In touching on other phases of the work in this modern Diocese, Dean Maclure spoke of a vigorous branch of the C.E.T.S. and of Manchester as one of the great centres of temperance work and organisation; of the work of the C.A., and of the Church Lads' Brigade (of which the Dean is the Brigade Chaplain). Contemporaneously with the opening of the great Manchester Ship Canal, an effort was made to establish a mission for sailors and others. For several years the Rev. S. M. Young was the Chaplain, doing admirable service in temporary premises. A permanent home is now about to be opened near to the docks. Church people of both sexes and of different ranks in Society have associated themselves with this enterprise. At the present moment the clergy and laity are engaged in a movement set on foot in Ancoats, a manufacturing district of Manchester, for the better housing of the poor. A committee was appointed at the last Diocesan Conference to take the whole subject into consideration and to report to the next Conference. All this proves that the Church is really taking an active interest in the housing of the working classes. The local Sanitary Association is a body in which the clergy are largely concerned.

The Dean, who expressed his strong conviction that both the Roman Catholics (chiefly among the Irish) and the Nonconformists were all eagerly zealous and doing active work of a religious character in Manchester and South Lancashire generally, was then asked, “But what of the Jewish community?”

“Between my own residence the Deanery and the Cathedral,” Dr Maclure replied, “there is a vast colony of Hebrews, over 20,000 of whom are said to live in Manchester. An effort is being made, under the auspices of the Parochial Missions to the Jews, to inform this population on the Christian religion, and a clergyman has been appointed by myself for this special purpose. The Hebrews, I find, are a loyal, law-abiding, well-mannered people, setting an example in many respects as citizens to their Christian neighbours. I am deeply interested in all that concerns their welfare, and together with my son, the Rector of St Alban's, in whose parish also they dwell, I am determined to spare no effort to lead them on, at anyrate to inquiry respecting the Christian faith. It is significant that many Jewish parents are not only willing but anxious that the children should know something of Christ, but, of course, they do not admit Him to be their Messiah, though He may be ours.”

“Then do you regard Church work as a whole in Lancashire as being in a healthy state?”

“In the first place, it is well to remember that the Diocese of Manchester is a large one, comprising the County of Lancashire, except that part—the lesser part—embraced in the Diocese of Liverpool. So far as my knowledge extends, I should say there was a strong and deep interest taken in the work of the Church in Lancashire. Speaking for the Diocese of Manchester, I am persuaded that a further subdivision must be secured, ensuring more direct episcopal oversight and relationship if the Church is to keep pace with work extending over so huge an area and affecting so enormous a population. The population cannot be much, if at all, short of 3,000,000 of people, and though by the creation of the Bishopric Suffragan of Burnley, and with the help of an assistant Bishop, who is Vicar of Blackburn, the Bishop of Manchester is supplied with valuable assistance, there is a growing feeling, especially in the north and north-eastern parts of the Diocese, that more Diocesan Bishops are needed to bring the forces of Episcopacy to bear upon the operations of the National Church. A movement is now being made to this end, happily with the cordial sanction of the Bishop of Manchester, and a committee appointed by the Diocesan Conference exists, charged with the duty of considering how subdivision may best be brought about.”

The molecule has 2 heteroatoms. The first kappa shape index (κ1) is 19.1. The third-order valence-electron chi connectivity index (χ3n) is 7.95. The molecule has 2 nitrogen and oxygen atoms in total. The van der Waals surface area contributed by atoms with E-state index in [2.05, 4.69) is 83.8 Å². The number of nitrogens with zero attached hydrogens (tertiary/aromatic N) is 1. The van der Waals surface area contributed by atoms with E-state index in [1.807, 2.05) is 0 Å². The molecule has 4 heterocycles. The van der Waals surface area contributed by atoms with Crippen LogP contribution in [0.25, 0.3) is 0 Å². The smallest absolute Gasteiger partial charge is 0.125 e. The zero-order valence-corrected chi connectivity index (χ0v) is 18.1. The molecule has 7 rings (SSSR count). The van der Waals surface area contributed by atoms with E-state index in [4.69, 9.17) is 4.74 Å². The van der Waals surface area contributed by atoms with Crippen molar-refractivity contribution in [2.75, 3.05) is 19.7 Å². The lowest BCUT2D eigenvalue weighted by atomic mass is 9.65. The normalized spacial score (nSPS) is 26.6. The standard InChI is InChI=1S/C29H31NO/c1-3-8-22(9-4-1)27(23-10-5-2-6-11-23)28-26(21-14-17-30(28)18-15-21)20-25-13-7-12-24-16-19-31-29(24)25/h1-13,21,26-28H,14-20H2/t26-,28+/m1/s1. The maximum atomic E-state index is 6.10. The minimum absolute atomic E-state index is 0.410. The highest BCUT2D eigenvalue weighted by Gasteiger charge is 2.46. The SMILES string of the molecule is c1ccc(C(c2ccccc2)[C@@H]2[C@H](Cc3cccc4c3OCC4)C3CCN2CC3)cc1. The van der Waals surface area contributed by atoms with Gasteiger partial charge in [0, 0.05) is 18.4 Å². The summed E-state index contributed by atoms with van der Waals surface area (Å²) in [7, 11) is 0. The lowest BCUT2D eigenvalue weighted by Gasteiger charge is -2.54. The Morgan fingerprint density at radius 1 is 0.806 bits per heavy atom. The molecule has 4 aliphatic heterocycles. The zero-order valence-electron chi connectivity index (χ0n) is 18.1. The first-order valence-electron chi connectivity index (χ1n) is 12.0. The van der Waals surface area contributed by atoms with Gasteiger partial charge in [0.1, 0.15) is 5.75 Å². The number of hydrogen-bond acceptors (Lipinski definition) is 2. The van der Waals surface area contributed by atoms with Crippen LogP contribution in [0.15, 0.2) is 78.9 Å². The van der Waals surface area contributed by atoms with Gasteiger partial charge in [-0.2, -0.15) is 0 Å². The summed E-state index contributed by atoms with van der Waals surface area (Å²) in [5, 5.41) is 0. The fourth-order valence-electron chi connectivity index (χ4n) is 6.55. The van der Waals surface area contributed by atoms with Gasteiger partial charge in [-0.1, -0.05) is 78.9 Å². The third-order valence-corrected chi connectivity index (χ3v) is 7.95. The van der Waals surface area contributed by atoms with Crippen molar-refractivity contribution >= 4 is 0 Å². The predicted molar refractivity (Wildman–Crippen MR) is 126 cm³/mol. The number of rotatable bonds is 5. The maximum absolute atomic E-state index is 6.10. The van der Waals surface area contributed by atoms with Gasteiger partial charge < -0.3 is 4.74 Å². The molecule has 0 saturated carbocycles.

P.S.—Since this interview took place a meeting of the Manchester Diocesan Conference has been held, and the question of the sub-division of the Diocese again discussed. The qualifications of different districts for the honour of becoming the centre of a Diocese caused some difficulty in arriving at a final decision; but, as a solution, the Bishop suggested that the Dean of Manchester and the Vicar of Rochdale should, by virtue of their offices, be made Suffragan Bishops. The report was referred back, and a scheme is to be laid before the next Conference. It may be added, as a proof of the appreciation in which Dr Maclure is held in educational circles and the city generally, that he received recently, on the occasion of the Owens College Jubilee, the degree of LL.D. Honoris Causâ from the Victoria University, in presenting him for which distinction the Principal of Owen's (Dr Hopkinson) mentioned the services rendered by the Dean to the cause of education in Manchester.—The Author.

  1. At a visitation of the Cathedral body held on April 2nd this year (1902), the Bishop referring to the Cathedral and its relations to the City and Diocese observed:—“There is yet another advantage still left to the Diocese by the existing constitution of the Cathedral. Fortunately, in undertaking the cure of souls with which he has been charged in the residuary parish, the Dean has abundant assistance, and thus he is at liberty to do important work in this city. To him I desire to express my personal thanks for welcome and most valuable co-operation. People sometimes forget that I am responsible for the spiritual oversight of more than 2,000,000 souls outside the boundary of Manchester and Salford. But the Dean does not forget the fact, and often when I am absent in other parts of the Diocese he supplies any lack of service to both churches and institutions in the city.”